After the summary, student book reports should present detailed analysis sections. In a college-level book report, this should be the longest and most developed component. In the analysis, the writer should discuss how well the book accomplished its aims within its genre. For instance, a report on a fiction book should discuss how well the author developed the plot, the characters, and the themes of the book. It should also examine elements of the book's style to assess how the writer writes and how well. The analysis of a non-fiction book should assess the quality of the author's thesis and its defense. This should be done through a discussion of the type of evidence used, the type of research used, and the quality of inferences and conclusions drawn by the writer. A non-fiction project should also assess the writer's style by discussing the clarity and quality of the work.
Student book reports should typically close with the writer's determination of whether or not the book can be recommended and, if so, to whom.
Types of School Book Reports: Fiction vs. Non-Fiction
A school book report is a relatively short composition that presents a summary and analysis of a single book. School book reports are common assignments in primary and secondary education, and are also occasionally required in college courses, as well. A school book report is different from a book review. Book reviews are more focused on analysis than book reports, and book reviews almost never feature the use of the first-person voice ("I" and "me"). In most school book reports, it's appropriate for the student to write in first-person.
There are two primary types of school book reports: fiction book reports and non-fiction story critiques. A fiction book report discusses a fictional text such as a novel or a collection of short stories. A non-fiction book report will discuss a text that reports on actual events, such as a historical text, a memoir, or a how-to book. Fiction and non-fiction book reports should be approached differently.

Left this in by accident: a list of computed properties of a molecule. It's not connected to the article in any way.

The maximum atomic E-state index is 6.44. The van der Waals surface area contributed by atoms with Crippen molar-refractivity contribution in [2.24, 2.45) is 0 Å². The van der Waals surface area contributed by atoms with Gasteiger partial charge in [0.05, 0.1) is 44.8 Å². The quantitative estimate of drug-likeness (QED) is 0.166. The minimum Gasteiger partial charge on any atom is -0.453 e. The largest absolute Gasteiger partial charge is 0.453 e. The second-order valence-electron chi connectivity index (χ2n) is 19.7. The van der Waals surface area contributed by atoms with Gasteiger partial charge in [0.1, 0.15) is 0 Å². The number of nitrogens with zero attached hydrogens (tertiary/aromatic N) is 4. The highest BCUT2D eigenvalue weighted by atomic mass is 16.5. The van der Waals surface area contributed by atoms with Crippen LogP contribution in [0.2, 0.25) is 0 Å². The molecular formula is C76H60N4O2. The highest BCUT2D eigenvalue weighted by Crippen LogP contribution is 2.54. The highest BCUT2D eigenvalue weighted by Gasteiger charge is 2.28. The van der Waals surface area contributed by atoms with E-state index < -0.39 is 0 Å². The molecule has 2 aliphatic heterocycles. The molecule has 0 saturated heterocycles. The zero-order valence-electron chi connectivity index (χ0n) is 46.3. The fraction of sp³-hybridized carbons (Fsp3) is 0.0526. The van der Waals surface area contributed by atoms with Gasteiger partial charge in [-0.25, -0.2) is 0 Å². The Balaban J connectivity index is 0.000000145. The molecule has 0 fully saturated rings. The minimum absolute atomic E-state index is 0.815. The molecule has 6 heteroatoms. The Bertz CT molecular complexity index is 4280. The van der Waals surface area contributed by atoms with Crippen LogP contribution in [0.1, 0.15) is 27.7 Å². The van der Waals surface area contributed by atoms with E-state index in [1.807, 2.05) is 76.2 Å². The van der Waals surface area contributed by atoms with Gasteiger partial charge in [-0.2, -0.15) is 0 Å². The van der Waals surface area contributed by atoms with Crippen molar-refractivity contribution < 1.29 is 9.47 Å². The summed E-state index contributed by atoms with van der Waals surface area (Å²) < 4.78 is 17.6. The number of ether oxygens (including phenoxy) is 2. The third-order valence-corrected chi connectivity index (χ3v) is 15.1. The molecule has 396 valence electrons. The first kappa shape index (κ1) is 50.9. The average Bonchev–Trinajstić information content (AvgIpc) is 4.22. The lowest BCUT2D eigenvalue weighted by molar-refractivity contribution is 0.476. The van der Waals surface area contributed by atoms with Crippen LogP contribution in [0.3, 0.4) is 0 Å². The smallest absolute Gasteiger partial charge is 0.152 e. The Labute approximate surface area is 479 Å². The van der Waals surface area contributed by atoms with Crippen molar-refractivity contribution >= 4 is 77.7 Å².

A school book report on a fictional text will have an introduction that identifies the book's author and title and provides a general idea of the style and topic of the book. Next, the novel review will present a summary, which—for a fictional book—should discuss the major characters of the book and the primary conflict between those characters, but shouldn't reveal the ending of the book. The summary should provide a good idea of the relationships between the characters, a detailed explanation of the time and place in which the book is set, and an overview of the major action of the book. After the summary, the document should close with the writer's opinions on what audiences in particular may enjoy the book, the most positive and most negative aspects of the book, and whether or not he/she would recommend the book to others.
A school book report on a non-fiction text will also have an introduction, a summary, and an analysis section. The introduction will indicate the title, author, and genre of the book. The summary will discuss the major points of the text and how they're explained or defended. This will require the writer to identify the theme(s) or thesis of the text and then examine the ways in which the theme(s) or thesis is explored. After the summary, the novel review will present a detailed analysis section in which the writer assesses the quality of the book, its ideas, and its exploration of its theme or thesis. This should be a text-focused analysis, meaning that the writer should do this by providing detailed examples and quotations from the text. The project should end with the writer's recommendations on whether or not others should read the book.